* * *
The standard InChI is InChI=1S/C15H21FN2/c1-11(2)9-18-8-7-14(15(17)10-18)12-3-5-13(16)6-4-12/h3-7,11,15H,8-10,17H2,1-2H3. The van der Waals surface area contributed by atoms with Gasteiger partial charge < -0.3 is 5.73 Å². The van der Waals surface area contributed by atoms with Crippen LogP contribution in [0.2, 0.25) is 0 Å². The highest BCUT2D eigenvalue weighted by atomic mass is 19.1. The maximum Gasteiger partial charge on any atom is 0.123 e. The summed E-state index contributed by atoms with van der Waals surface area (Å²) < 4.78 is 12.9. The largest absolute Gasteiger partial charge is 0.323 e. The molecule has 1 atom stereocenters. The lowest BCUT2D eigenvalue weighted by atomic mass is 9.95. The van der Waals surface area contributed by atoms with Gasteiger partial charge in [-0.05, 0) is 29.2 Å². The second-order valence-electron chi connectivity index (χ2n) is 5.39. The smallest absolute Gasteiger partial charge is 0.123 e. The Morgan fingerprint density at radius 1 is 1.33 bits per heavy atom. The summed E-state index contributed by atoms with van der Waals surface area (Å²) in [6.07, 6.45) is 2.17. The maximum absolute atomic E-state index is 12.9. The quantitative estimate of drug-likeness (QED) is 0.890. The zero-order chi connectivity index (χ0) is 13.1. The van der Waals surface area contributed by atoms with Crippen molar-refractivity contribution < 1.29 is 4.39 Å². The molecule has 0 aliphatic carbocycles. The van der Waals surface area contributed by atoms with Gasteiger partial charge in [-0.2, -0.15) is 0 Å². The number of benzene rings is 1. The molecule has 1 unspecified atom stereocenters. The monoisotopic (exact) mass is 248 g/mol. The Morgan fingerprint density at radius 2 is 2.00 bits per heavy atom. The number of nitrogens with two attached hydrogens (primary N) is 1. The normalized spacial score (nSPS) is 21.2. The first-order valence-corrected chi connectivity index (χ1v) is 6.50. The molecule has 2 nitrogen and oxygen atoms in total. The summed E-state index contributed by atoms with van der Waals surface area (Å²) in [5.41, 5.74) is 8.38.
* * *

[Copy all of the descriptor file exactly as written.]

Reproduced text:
The standard InChI is InChI=1S/C15H21FN2/c1-11(2)9-18-8-7-14(15(17)10-18)12-3-5-13(16)6-4-12/h3-7,11,15H,8-10,17H2,1-2H3. The van der Waals surface area contributed by atoms with Gasteiger partial charge < -0.3 is 5.73 Å². The van der Waals surface area contributed by atoms with Crippen LogP contribution in [0.2, 0.25) is 0 Å². The highest BCUT2D eigenvalue weighted by atomic mass is 19.1. The maximum Gasteiger partial charge on any atom is 0.123 e. The summed E-state index contributed by atoms with van der Waals surface area (Å²) < 4.78 is 12.9. The largest absolute Gasteiger partial charge is 0.323 e. The molecule has 1 atom stereocenters. The lowest BCUT2D eigenvalue weighted by atomic mass is 9.95. The van der Waals surface area contributed by atoms with Gasteiger partial charge in [-0.05, 0) is 29.2 Å². The second-order valence-electron chi connectivity index (χ2n) is 5.39. The smallest absolute Gasteiger partial charge is 0.123 e. The Morgan fingerprint density at radius 1 is 1.33 bits per heavy atom. The summed E-state index contributed by atoms with van der Waals surface area (Å²) in [6.07, 6.45) is 2.17. The maximum absolute atomic E-state index is 12.9. The quantitative estimate of drug-likeness (QED) is 0.890. The zero-order chi connectivity index (χ0) is 13.1. The van der Waals surface area contributed by atoms with Crippen molar-refractivity contribution < 1.29 is 4.39 Å². The molecule has 0 aliphatic carbocycles. The van der Waals surface area contributed by atoms with Gasteiger partial charge in [-0.2, -0.15) is 0 Å². The number of benzene rings is 1. The molecule has 1 unspecified atom stereocenters. The monoisotopic (exact) mass is 248 g/mol. The Morgan fingerprint density at radius 2 is 2.00 bits per heavy atom. The number of nitrogens with two attached hydrogens (primary N) is 1. The normalized spacial score (nSPS) is 21.2. The first-order valence-corrected chi connectivity index (χ1v) is 6.50. The molecule has 2 nitrogen and oxygen atoms in total. The summed E-state index contributed by atoms with van der Waals surface area (Å²) in [5.41, 5.74) is 8.38.